As my regular readers will know, I have been having election dilemmas. Yes I know the election is not until May, but am a geek.As the two main parties unlikely to get my vote, am looking at smaller parties. In interest of fair hearings, I went on to the UKIP website. Well, I actually went on to see whether they were serious about their ludicrous ideas about burkas. What I found was a gem. A breathtakingly hilarious forum, which has clearly shown me the problem with fringe parties. I beg you to take a look. Get yourself a cuppa, a bar of chocolate, and get ready to be astounded….http://www.democracyforum.co.uk/forum.php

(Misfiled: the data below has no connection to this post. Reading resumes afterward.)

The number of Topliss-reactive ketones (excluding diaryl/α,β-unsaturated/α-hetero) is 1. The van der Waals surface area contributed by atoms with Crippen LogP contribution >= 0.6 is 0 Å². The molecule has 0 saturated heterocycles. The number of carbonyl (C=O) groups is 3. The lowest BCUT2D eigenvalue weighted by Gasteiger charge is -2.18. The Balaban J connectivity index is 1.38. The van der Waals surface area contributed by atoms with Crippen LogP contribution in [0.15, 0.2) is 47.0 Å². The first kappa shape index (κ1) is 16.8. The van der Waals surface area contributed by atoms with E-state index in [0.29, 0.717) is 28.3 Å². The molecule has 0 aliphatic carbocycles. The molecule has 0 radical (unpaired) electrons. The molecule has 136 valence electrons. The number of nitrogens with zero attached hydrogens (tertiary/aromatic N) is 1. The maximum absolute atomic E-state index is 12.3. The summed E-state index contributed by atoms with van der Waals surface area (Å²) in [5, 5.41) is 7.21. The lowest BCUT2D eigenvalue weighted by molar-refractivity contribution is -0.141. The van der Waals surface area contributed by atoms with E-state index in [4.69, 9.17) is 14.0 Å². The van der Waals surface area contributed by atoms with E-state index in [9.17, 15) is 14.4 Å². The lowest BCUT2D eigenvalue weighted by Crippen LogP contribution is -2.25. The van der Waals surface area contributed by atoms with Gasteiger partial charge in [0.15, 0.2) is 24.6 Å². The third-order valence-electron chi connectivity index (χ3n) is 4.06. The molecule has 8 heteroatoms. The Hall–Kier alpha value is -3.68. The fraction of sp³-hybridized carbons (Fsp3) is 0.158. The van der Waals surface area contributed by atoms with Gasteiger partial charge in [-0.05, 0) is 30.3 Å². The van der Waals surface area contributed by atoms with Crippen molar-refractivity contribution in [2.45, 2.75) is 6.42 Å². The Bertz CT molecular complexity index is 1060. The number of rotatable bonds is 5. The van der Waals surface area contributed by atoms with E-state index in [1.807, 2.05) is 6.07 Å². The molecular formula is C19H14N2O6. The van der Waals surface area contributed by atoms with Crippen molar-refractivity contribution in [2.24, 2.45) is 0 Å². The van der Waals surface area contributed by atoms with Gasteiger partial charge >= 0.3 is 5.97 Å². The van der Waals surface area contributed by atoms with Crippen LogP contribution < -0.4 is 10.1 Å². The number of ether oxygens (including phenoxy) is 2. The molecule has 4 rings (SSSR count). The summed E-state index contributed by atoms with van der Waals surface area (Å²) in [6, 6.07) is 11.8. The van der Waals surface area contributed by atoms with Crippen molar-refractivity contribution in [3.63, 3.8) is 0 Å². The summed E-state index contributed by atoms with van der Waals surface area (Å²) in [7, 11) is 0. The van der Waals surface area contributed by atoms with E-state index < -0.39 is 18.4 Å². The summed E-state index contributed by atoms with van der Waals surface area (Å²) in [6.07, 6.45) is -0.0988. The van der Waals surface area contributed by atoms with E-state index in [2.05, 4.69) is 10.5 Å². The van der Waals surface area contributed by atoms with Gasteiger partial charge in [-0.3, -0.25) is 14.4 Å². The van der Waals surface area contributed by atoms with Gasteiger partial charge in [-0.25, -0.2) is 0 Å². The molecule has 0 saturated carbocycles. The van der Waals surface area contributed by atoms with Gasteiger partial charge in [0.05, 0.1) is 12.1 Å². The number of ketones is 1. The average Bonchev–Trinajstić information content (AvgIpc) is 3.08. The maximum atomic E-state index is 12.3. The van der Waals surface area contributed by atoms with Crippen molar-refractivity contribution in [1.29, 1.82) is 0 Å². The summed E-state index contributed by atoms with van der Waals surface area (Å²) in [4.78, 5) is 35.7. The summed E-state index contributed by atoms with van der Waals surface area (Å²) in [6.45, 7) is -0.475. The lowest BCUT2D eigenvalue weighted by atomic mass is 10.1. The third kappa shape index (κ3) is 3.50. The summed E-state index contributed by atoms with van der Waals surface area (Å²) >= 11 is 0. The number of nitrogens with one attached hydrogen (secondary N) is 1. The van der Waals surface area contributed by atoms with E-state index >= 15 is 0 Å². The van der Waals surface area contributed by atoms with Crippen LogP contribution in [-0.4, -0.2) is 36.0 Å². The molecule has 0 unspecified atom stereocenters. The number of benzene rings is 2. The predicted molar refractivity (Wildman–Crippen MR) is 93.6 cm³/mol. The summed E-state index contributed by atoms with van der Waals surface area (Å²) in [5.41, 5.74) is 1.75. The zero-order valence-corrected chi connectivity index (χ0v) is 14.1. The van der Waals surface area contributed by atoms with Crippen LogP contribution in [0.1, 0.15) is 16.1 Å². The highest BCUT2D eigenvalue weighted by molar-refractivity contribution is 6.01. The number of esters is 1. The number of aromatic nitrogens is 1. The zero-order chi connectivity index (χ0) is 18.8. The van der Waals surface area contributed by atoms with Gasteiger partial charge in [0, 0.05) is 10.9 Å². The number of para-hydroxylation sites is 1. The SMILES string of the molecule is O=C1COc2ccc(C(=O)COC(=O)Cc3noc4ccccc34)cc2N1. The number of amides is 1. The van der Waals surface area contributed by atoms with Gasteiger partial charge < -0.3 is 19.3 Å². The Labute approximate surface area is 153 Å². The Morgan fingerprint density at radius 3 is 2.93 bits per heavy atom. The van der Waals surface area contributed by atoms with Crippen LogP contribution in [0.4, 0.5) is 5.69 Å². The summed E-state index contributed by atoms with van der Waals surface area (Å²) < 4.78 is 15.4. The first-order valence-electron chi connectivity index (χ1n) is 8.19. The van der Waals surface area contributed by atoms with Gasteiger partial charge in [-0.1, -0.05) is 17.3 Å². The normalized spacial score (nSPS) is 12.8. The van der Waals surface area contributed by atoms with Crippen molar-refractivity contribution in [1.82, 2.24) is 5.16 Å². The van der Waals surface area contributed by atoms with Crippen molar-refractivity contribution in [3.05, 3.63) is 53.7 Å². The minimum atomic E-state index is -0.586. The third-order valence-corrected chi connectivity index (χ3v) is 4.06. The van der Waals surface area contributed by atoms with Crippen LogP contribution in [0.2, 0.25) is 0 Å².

I am saying here and now, if they ban the bhurka, I am going to buy one, and I will fucking wear it till it wears out. I may customise it.Horrible item of clothing. Its very existence is abhorrent to me. The need to have an item of clothing that conceals everything. What does that say? But that is my opinion, and I have met several women who wear it, and feel empowered by it. Which kind of makes my ‘opinion’ irrelevant.White, middle aged men, talking about how much empathy they feel with the oppressed women of Islam, decrying the burka as a symbol of everything that is wrong with Islams attitude to woman. In their response have come up with an idea that in one swoop, removes the right of those women to freedom of religious expression through clothing, places autonomy over a womans body to the state, and apparently clarifies just how much of my flesh someone in the general public is expected to see before I am allowed to take part in society.Here is a message, you don’t get to offer up control of women’s bodies to make a political point. Women’s bodies are not political battlegrounds. Since when did control over what I choose to wear become a pawn in political game, to be won or lost by white men I have never even met. Whats next? ‘Slutty’ clothes demean and disempower women, so we will ban those? Heels hurt their feet, lets ban those?Who precisely gets punished for the wearing of the said garment? The woman you say is forced to wear it? Or the man who ‘forces’ her? Apparently in law, a man is assumed to have legal responsibility for what I wear, unless I can prove otherwise? My capacity to choose needs to be limited for my own protection? Protection from what precisely?There are millions of women who have been, and are in abusive controlling relationships. Are we going to ban every single item used in that abuse? I know a woman who was forced to wear boden clothes, so she wouldn’t look slutty. Are we banning Boden?Whats next? Tackle domestic violence by making it a crime to be punched?You might want to look up the meaning of the word liberation. You don’t liberate women by telling them what to wear. If liberating women is your game, I could point to about a dozen laws which need to be changed or strenghtened. Changes which could improve choices for women across the UK, immediately, and without removing their basic democratic rights. I cannot fathom how turning the control over what a woman wears, into a power struggle between her husband and the state, while criminalising her for being abused even fits the loosest definition of the word liberation.But then, this idea is not being discussed as a way to attack MY democratic rights is it? We are not liberating me? Its just them oppressed muslim wimmins. They are not like us are they? Muslim= terrorist-right? Oh wait sorry- muslim woman equals battered brainless chattel. Those smart intelligent women appearing on Newsnight to defend their right to wear what they choose, are clearly lying. As are the women I know who wear the veil, niqab, and burka, while operating as solicitors, social workers, and teachers.Funnily enough most women I know who have felt pressure to wear the veil, niqab, and burka, haven’t been pressured by their families, but by the need to assert their faith in the face of blatant islamophobia from govt, press, and public. Getting through a day in burka, is hard enough, and not because of the restricted visibility, but because of the spitting in the street, andabuse that it brings. Hardly the best getaway garment in the current climate.Who knew, all you needed to do to get support for an idea that sets us back as a society for hundreds of years, and which removes basic rights for everyone, and introduces basic gender inequality to statute books, was the example of a few brown people being a bit different. We can’t have that, can we? Legislation covers everyone, not just the few womenwho dress in a way you find threatening.